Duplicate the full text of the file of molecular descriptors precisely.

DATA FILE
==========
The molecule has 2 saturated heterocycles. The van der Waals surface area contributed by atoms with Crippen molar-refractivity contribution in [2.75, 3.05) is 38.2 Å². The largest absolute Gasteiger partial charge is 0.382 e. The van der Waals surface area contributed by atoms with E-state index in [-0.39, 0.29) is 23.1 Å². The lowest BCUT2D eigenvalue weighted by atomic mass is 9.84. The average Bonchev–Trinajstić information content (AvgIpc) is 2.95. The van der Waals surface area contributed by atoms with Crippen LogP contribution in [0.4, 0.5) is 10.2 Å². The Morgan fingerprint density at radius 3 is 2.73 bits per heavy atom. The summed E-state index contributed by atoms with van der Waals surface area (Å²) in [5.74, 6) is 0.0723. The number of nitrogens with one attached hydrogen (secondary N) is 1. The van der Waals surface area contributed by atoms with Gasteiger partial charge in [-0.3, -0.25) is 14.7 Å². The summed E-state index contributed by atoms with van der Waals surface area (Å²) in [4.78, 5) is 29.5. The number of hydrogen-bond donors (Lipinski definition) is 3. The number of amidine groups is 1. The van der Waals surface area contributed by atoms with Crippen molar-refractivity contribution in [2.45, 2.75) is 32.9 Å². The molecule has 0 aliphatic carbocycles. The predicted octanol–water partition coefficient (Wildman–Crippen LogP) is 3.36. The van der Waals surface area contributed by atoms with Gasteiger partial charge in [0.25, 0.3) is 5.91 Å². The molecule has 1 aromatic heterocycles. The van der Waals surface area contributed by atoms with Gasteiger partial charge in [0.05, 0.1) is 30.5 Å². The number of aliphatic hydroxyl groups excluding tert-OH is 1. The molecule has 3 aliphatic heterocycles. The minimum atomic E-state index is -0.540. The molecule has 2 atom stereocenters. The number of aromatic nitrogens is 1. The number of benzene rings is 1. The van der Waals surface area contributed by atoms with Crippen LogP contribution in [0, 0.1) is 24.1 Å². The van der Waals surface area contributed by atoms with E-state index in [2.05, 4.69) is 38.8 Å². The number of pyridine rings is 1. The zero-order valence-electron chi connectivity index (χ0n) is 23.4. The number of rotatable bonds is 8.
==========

The molecule has 2 saturated heterocycles. The van der Waals surface area contributed by atoms with Crippen molar-refractivity contribution in [2.75, 3.05) is 38.2 Å². The largest absolute Gasteiger partial charge is 0.382 e. The van der Waals surface area contributed by atoms with E-state index in [-0.39, 0.29) is 23.1 Å². The lowest BCUT2D eigenvalue weighted by atomic mass is 9.84. The average Bonchev–Trinajstić information content (AvgIpc) is 2.95. The van der Waals surface area contributed by atoms with Crippen LogP contribution in [0.4, 0.5) is 10.2 Å². The Morgan fingerprint density at radius 3 is 2.73 bits per heavy atom. The summed E-state index contributed by atoms with van der Waals surface area (Å²) in [5.74, 6) is 0.0723. The number of nitrogens with one attached hydrogen (secondary N) is 1. The van der Waals surface area contributed by atoms with Gasteiger partial charge in [-0.3, -0.25) is 14.7 Å². The summed E-state index contributed by atoms with van der Waals surface area (Å²) in [4.78, 5) is 29.5. The number of hydrogen-bond donors (Lipinski definition) is 3. The number of amidine groups is 1. The van der Waals surface area contributed by atoms with Crippen molar-refractivity contribution in [2.45, 2.75) is 32.9 Å². The molecule has 0 aliphatic carbocycles. The predicted octanol–water partition coefficient (Wildman–Crippen LogP) is 3.36. The van der Waals surface area contributed by atoms with Gasteiger partial charge in [0.25, 0.3) is 5.91 Å². The molecule has 1 aromatic heterocycles. The van der Waals surface area contributed by atoms with Gasteiger partial charge in [0.05, 0.1) is 30.5 Å². The number of aliphatic hydroxyl groups excluding tert-OH is 1. The molecule has 3 aliphatic heterocycles. The minimum atomic E-state index is -0.540. The molecule has 2 atom stereocenters. The number of aromatic nitrogens is 1. The number of benzene rings is 1. The van der Waals surface area contributed by atoms with Crippen LogP contribution in [0, 0.1) is 24.1 Å². The van der Waals surface area contributed by atoms with E-state index in [2.05, 4.69) is 38.8 Å². The number of pyridine rings is 1. The zero-order valence-electron chi connectivity index (χ0n) is 23.4. The number of rotatable bonds is 8.